Command to see media file info in terminal?


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SSH provides secure remote access to your OpenELEC install. This guide shows some basic SSH commands you may need.

SSH or Secure Shell is a basic secured network protocol that enables a secured remote control of a device that has SSH enabled. And because this is a tutorial for people who never worked with it, it doesn't need a bigger description. You don't have to be an expert so I'm only going to tell what you can do with it for use with OpenELEC's XBMC.

The main function we are using SSH now for OpenELEC's XBMC is editing the configuration files that enable or define functions like network access, SAMBA, audio, etc. Maybe in the future it will help you with more advanced functions, but then this tutorial will be updated to. Also they're working on terminal support from within OpenELEC's XBMC,...

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This quick tutorial is going to show you how to get your Linux system information in terminal with a command line utility called screenfetch.

Screenfetch can display the following information:

the name of your distro Linux kernel version uptime the number of installed packages on your system shell name and version screen resolution the name and version of your desktop environment window manager theme, font CPU, GPU and RAM info

First let’s see how to install screenfetch on Linux. Screenfetch is available in most Linux distribution repositories.

Install Screenfetch on Your Linux Distro

Debian 8, Ubuntu 16.04/16.10, Linux Mint 18, Elementary OS Loki

Open up a terminal window and run the following command:

sudo apt install screenfetch

If you want to get the latest version as soon as possible, then install screenfetch from PPA.

sudo apt-add-repository ppa:djcj/screenfetch sudo apt update sudo apt install screenfetch

Install Screenfetch...

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Many image viewer applications are available for Linux. The simplest, most common and powerful is ImageMagick. To proceed, select a topic from the list below or view all of the sections in order.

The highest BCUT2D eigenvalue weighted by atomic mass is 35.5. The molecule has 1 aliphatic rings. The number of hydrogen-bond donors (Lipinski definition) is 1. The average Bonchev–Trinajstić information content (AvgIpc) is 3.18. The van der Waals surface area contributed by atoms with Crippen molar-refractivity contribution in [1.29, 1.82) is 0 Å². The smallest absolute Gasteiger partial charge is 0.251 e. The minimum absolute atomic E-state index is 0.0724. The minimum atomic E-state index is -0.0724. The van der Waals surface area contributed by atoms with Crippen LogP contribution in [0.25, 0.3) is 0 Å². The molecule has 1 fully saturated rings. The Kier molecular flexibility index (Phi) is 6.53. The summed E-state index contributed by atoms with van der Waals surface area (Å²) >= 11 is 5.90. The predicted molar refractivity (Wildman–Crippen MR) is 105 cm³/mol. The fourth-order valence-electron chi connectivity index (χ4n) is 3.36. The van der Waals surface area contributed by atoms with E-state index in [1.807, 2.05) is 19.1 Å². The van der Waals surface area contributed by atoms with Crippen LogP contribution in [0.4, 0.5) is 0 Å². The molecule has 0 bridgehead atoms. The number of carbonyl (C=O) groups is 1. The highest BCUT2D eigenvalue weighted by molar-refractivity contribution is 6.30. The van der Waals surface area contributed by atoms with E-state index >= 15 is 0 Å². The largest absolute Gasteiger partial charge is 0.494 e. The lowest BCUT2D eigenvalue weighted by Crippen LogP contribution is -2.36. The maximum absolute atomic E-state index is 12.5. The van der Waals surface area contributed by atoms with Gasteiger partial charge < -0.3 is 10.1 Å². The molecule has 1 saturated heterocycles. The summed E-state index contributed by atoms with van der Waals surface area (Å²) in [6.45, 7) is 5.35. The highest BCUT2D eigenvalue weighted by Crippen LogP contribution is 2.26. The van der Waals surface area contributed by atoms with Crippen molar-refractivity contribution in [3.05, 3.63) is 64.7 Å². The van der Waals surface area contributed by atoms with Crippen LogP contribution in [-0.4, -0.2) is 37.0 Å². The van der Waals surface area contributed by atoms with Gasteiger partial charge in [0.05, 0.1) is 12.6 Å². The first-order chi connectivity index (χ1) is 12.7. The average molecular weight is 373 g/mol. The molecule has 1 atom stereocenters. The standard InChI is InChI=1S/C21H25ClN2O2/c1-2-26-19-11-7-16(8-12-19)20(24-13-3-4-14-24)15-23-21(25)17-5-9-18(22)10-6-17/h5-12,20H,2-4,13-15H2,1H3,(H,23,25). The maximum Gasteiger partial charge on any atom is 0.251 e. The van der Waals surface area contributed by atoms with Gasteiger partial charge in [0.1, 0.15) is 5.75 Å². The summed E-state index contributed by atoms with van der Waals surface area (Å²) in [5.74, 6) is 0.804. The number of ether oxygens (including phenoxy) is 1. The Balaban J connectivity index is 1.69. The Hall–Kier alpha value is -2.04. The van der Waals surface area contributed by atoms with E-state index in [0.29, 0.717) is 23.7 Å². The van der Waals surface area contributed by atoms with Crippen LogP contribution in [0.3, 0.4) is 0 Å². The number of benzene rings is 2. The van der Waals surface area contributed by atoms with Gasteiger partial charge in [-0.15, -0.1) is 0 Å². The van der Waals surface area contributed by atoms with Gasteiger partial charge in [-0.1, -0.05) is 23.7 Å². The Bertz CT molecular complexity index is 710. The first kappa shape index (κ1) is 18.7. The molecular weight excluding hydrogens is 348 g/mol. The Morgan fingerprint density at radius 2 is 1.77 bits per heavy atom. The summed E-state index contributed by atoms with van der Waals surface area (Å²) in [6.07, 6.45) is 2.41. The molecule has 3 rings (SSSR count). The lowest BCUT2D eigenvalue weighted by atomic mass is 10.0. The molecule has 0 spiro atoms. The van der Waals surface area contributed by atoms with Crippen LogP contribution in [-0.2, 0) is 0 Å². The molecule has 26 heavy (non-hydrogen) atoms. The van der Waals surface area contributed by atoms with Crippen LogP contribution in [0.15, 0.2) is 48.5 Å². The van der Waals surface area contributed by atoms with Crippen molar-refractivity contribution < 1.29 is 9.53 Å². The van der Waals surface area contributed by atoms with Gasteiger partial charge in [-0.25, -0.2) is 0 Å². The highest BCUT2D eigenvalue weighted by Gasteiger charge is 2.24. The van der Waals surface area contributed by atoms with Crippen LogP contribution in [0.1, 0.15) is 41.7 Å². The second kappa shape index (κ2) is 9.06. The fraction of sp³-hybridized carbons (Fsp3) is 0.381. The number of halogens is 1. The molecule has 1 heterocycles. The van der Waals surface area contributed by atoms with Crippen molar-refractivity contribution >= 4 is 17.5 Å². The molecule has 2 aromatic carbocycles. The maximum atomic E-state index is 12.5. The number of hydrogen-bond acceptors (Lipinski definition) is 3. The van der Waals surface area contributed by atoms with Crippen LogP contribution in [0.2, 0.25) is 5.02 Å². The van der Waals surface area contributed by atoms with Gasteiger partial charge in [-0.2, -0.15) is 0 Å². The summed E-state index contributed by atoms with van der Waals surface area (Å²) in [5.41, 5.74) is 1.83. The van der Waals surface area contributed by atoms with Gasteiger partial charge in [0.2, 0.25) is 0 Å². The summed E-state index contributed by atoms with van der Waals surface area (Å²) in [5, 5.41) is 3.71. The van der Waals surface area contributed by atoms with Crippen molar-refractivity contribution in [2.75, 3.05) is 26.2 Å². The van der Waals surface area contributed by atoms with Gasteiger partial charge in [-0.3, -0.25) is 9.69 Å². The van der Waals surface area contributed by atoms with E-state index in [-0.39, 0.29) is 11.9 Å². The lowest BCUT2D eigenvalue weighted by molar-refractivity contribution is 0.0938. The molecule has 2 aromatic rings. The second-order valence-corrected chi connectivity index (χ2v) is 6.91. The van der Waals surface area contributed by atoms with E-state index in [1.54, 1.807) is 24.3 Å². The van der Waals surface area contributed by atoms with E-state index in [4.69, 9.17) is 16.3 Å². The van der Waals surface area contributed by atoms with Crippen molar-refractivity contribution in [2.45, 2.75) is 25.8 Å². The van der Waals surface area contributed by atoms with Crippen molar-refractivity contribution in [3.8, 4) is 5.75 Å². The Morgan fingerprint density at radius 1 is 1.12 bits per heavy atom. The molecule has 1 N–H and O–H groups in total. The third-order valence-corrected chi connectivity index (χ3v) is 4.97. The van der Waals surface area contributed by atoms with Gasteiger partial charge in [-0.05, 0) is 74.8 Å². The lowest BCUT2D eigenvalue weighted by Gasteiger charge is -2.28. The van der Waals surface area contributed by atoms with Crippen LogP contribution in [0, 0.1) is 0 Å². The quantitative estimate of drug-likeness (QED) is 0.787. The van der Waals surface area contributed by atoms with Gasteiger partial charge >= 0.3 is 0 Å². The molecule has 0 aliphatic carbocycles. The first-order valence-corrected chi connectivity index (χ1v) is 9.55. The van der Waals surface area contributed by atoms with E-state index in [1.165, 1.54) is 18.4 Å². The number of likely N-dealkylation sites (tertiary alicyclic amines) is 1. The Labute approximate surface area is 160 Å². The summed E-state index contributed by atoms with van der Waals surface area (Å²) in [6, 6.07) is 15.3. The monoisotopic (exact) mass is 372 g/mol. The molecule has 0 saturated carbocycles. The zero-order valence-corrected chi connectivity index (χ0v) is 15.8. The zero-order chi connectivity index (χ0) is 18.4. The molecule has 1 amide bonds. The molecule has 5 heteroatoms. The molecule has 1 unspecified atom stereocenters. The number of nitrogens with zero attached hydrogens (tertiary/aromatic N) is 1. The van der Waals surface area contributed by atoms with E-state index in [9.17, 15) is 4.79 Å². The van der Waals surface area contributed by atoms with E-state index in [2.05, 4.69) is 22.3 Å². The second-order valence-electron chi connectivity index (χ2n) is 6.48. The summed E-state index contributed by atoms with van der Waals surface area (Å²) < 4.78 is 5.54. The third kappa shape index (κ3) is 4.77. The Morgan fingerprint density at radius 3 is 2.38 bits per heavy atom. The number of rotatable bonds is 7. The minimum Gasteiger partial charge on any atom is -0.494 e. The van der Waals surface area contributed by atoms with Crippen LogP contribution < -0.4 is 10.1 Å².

Checking if ImageMagick is installed

ImageMagick comprises many different commands for viewing, manipulating, and modifying images. The tool used to display files is called display. To find out if it's already installed on your system, you can open a terminal and at the command prompt, run the following command:

display -version

If ImageMagick is installed, you will see the version information:

Version: ImageMagick 6.8.9-9 Q16 i586 Copyright: Copyright (C) ImageMagick Studio LLC Features: DPC Modules OpenMP Delegates: bzlib djvu fftw fontconfig freetype jbig jng jpeg [...]

Installing ImageMagick

If you don't have ImageMagick installed on your system, you can install it with your package manager. To do so, use the command...

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If you’re working in Terminal on your Mac, you need to know the most important UNIX commands: those that work with directories, those that work with files, and miscellaneous but commonly used commands.

Folders are called directories in UNIX. Commands that refer to filenames, as most do, assume that you’re talking about files in the working directory. When you open the Terminal window, the working directory is set to your home directory, abbreviated ~. Bash shows you the current working directory and your username to the left of its prompt. The following table lists common directory-related commands.

As in Windows, you can redirect the output of a command to a text file. So if you want a record of the files in a folder, type cd, followed by a space, drag the folder’s icon to the Terminal window, and press Return. Type ls > mydirectorylist.txt and press Return again. A file named mydirectorylist.txt will appear in the folder you chose. You can open the file in TextEdit...

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While there are many ways with which we can search and locate files and directories on Linux, the easiest and quickest is probably through the terminal. However, not many Linux users know about that, which leads to unneeded frustration. Here is a quick guide that will hopefully help you locate what you're looking for in your system.

Use the Locate command

The “locate” command is the first resort that a Linux user should utilize because it's much faster than anything else out there. The reason for this unmatched speed is that the locate command isn't actually searching your local hard disks for the files or directories that you need to find, but more like reads through the mlocate.db database file which contains all file paths in your system. To use locate, open a terminal and type locate followed by the file name you are looking for.

Locate can also tell you how many times a search keyword is matched in the database. This is achieved by including a...

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